“In the noise and glitter of cheerful Brighton this great church is a tall sanctuary of peace. Its interior awes beholders to silence” (Sir John Betjeman)
How can you fail to be impressed by the sheer size of St Bartholomew's, the dominant landmark in the Preston area and now the only nineteenth century building remaining between London Road and the station.
This Victorian church, built in Italian Gothic style, is remarkable not just for its scale, but because of the vastly different attitudes people have towards it. Over the years some have regarded it as a folly, others have seen little more than a railway shed in the towerless and spireless structure, but mostly people have been intrigued by the supposed claim that it has the dimensions of Noah's Ark and awed by what appears to be its gravity defying construction.
I have tried to imagine what St Bart’s must have looked like when it was first built, how it overshadowed the surrounding small streets and how local people might have felt about it. In 1868, Rev. Arthur Wagner had built a temporary church on Providence Place along with a school accommodating 400 pupils, but after the death of his father, Rev. Henry Michell Wagner, Vicar of Brighton, Wagner resolved to build a more impressive new church on the site. He instructed a local architect, Edmund Scott, to do the design work and the foundation stone was laid in 1872. The building work was undertaken by a Brighton company, Stanning & Co., and cost £18,000.
The final plan shows the length as 170 feet, width 59 feet and a height of 135 feet to the ridge of the roof. The high, rather severe walls of reddish-brown brick, now aged to a purplish-brown colour, were topped by a steeply pitched roof with dark tiling. A mixture of red and black tiles was originally applied, but the roof was retiled in its present monochrome form in 1930. Running the length of the east and west sides of the exterior walls are a series of narrow buttress with tall, pointed windows. On the south side, an unusually large rose window dominates the area below the apex of the roof, upon which stands a nine foot gilt cross which brings the total height of the structure to an amazing 144 feet - making this probably the tallest church in England. Internally the immense height is emphasised by the openness and relative lack of division: the church is effectively one large hall, with nine shallow bays, which are formed along the nave by the internal buttresses. The interior walls are mostly made up of unadorned brickwork identical to that of the exterior, but this does not mean the church is in any way plain. Indeed, its beautiful decoration scheme by Henry Wilson, (combined with its size) led St Bart’s to be listed as a Grade I church. Among its treasures is a towering cross that lies above the alter and several brilliant mosaics by F Hamilton Jackson who was a follower of the Arts and Crafts movement.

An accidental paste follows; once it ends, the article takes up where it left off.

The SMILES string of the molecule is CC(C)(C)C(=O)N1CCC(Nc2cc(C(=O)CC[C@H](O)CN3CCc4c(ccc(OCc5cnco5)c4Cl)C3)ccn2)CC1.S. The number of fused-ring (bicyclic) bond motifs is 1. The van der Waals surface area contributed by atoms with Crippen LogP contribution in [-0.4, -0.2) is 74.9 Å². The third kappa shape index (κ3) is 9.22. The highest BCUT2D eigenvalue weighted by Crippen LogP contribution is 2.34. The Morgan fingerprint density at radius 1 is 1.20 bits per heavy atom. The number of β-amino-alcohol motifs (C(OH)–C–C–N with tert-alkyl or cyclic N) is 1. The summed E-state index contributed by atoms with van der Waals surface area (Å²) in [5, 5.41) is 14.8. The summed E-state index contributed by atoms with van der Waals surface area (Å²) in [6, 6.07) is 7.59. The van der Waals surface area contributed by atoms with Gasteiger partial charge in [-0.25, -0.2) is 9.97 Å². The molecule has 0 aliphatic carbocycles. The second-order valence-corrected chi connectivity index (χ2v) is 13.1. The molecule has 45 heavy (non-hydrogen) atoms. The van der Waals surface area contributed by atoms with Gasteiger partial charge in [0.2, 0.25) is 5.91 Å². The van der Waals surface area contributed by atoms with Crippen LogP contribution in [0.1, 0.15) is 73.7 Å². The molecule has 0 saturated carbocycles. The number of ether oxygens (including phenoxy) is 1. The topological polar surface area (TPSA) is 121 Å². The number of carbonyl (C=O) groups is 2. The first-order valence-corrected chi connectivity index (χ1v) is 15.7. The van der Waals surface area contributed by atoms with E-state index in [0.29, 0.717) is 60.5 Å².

The official opening of St Bart’s took place on 18 September 1874, but the stark and unusual design, together with its relatively opulent interior, caused considerable controversy at first. Some members of the clergy were distrustful of the extremely wealthy Anglo-Catholic Wagner and questioned whether the building was going to be used solely as a church, ridiculous reports were circulated about the building having 58 dark cells in which nuns or anchorites were to be kept. A variety of derogatory descriptions of the building were made, including "a cheese warehouse", "a Noah's Ark in brick", "a monster excrescence", "a huge barn" and "Wagner's folly."
All aspects of the building and its promoters were criticised, but the thing that upset the clergy the most was Wagner’s intention to make the 1,500 seats for worshippers free, when the usual practice was for individual churches to charge “pew rents”. The Town Council were none to happy with Wagner either. They had passed the original plans, but when the church was erected and the actual dimensions seen, they regretted giving permission. Their unhappiness was compounded when, having discovered the church was actually two feet higher than the plans had show, they found they were unable to take any meaningful action. The maximum fine they could impose was £2, a sum that made absolutely no impression on a man who had just spent £18,000 of his own money on building the church. Indeed, Wagner’s financial resources were such that when local residents complained that the height of the church caused downward draughts of wind, which caused their chimneys to smoke, he simply bought the houses and reduced the tenants' rents, in order to avoid continued objections.
It seems that it was impossible to be indifferent to St Bart’s and, just like the Victorians before us, we too have our own attitudes to this unique and outstanding building. It may be Rev. Wagner’s reputation for building churches in poor areas of Brighton and offering free seats to all thus breaking the pew-rents ring; the idea that religious hermits were housed in dark cells or simply the unusual appearance and sheer height of this building that interests you. It could, of course, just be the wonderful acoustics that hold you enthralled.
A Brief Guide To Saint Bartholomew’s. Diocese of Chichester. 2007 Calder, T. The Encyclopaedia of Brighton. 1990 Dale, A. Brighton’s Churches. 1989 St Bartholomew’s Church http://en.wikipedia.org/wiki/St._Bartholomew's_Church,_Brighton 15.05.07
Posted in History on Jun 01, 2007